Diffblue Cover is a tool for creating unit tests for Java code automatically. Unlike the code produced by typical test generators that smells like machine-generated, Diffblue Cover aims at writing tests using an idiomatic coding style. The aim is to pass the Turing test – can you distinguish whether a test has been written by a machine or a developer? 

This tutorial will introduce you into Diffblue Cover and how to use it for your daily work on your Java code base. Diffblue Cover Community Edition is available as an IntelliJ Plugin. Please install it on your machine prior to the tutorial so that you can actively follow and interact: https://plugins.jetbrains.com/plugin/14946-diffblue-cover.

 

Scout 

Michel Nass, Emil Alegroth (Blekinge Institute of Technology)

Test automation is a staple of modern software development, but graphical user interface testing is associated with challenges that limits its use. In this technical report we introduce Scout, a tool that combines, and revises, previous technologies into a common tool with the potential to mitigate the challenges encountered by previous GUI testing approaches. 

 

 

Im­por­tant Dates

  

  • Submission deadline (EXTENDED):  July 27, 2020 (Abstract) and July 31, 2020 (Paper)
  • Author notification: 4th September 2020
  • Camera-ready: 18th September 2020

Organization Committee

A-TEST TEAM

General Chair

Sinem Getir Yaman (Humboldt-Universität zu Berlin)

 

Program Chair

Phu Nguyen (SINTEF, Norway)

 

Publicity Chair

Luca Ardito (Politecnico di Torino)

Online Tutorials Session Chair

Yannic Noller (National University of Singapore)

 

Web Chair

Riccardo Coppola (Politecnico di Torino)

Stee­ring Com­mit­tee

  

Tanja E.J. Vos (Universidad Politecnica de Valencia, Open Universiteit)

Wishnu Prasetya (Universiteit van Utrecht)

Pekka Aho (Open Universiteit)

Pro­­gram­­me Com­­mi­t­tee

 

 

Emil Alégroth – Blekinge Institute of Technology

Domenico Amalfitano – University of Naples Federico II 

Markus Borg – RISE SICS AB

Mariano Ceccato – University of Verona

Márcio Eduardo Delamaro – Universidade de São Paulo

Lydie Du Bousquet – LIG

M.J. Escalona – University of Seville

Leire Exteberria – Mondragon Uniberstitatea

 João Faria – FEUP, INESC TEC

Anna Rita Fasolino – University of Naples Federico II

Onur Kilincceker – Mugla Sitki Kocman University

Yvan Labiche – Carleton University

Bruno Legeard – Smartesting

Maurizio Leotta – Università di Genova

Sam Malek – University of California, Irvine

Kevin Moran – College of William & Mary

Ana Paiva – University of Porto

Ali Parsai – University of Antwerp

Wishnu Prasetya – Utrecht University

Rudolf Ramler – Software Competence Center Hagenberg

Filippo Ricca – DIBRIS, Università di Genova

Martin Schneider – Fraunhofer FOKUS

Jan Tretmans – TNO – Embedded Systems Innovation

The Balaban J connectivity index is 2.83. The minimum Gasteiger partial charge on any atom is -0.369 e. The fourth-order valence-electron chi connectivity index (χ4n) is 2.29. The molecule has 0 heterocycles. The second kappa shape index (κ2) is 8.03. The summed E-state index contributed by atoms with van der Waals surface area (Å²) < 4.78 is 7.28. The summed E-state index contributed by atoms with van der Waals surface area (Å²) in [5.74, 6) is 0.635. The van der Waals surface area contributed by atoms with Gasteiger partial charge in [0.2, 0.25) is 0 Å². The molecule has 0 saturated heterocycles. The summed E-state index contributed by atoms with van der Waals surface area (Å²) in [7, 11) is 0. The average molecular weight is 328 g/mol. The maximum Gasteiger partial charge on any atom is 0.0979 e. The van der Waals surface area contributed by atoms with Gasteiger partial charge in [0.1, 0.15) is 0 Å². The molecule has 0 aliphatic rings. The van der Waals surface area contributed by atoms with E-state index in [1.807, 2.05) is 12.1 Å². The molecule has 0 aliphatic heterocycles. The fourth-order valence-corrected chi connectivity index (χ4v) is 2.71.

Man Zhang – Kristiania University College

 

Call for Papers

 

We invite you to submit a paper to the workshop, and present and discuss it at the event itself on any topics related to automated software testing.

Full paper (up to 7 pages, including references) describing original and completed research.

Short paper (up to 4 pages, including references) for example:

– position statements – intended to generate discussion and debate.

– work-in-progress – that describes novel work that not necessarily has reached its full completion.

– technology transfer paper – describing University-Industry co-operation.

– tool paper – describing a test tool. Note that accepted tool papers are expected to give a demo at the workshop.

Topics include:

  • Techniques and tools for automating test case design, generation, and selection, e.g. model-based approaches, combinatorial-based approaches, search based approaches, symbolic-based approaches, machine learning, artificial intelligence.
  • New trends in the use of machine learning and artificial intelligence to improve test automation.
  • Test cases optimization.
  • Test cases evaluation and metrics.
  • Test cases design, selection, and evaluation in emerging domains, e.g. Graphical User Interface, Social Network, Cloud, Games, Security, Cyber Physical Systems.
  • Case studies that have evaluated an existing technique or tool on real systems, not only toy problems, to show the quality of the resulting test cases compared to other approaches.
  • Search based testing approaches

Call for online tutorials

A-TEST also offers an opportunity to introduce your novel testing technique or tool to its audience in an online tutorial session. This is an excellent opportunity to get more people involved in your technique/tool. You are invited to submit proposals for 45 minutes to 1 hour sessions. The proposals are limited to 2 pages and should include a topic description and your session schedule.

 

Submission

Papers and proposals will be submitted through EasyChair: 

https://easychair.org/conferences/?conf=atest2020

Each paper will be reviewed by at least three referees. Submissions must be original and should not have been published previously or be under consideration for publication while being evaluated for this workshop. Authors are required to adhere to the ACM Policy and Procedures on Plagiarism and the ACM Policy on Prior Publication and Simultaneous Submissions.

All papers must be prepared in ACM Conference Format.

Papers accepted for the workshop will appear in the ACM digital library, providing a lasting archived record of the workshop proceedings.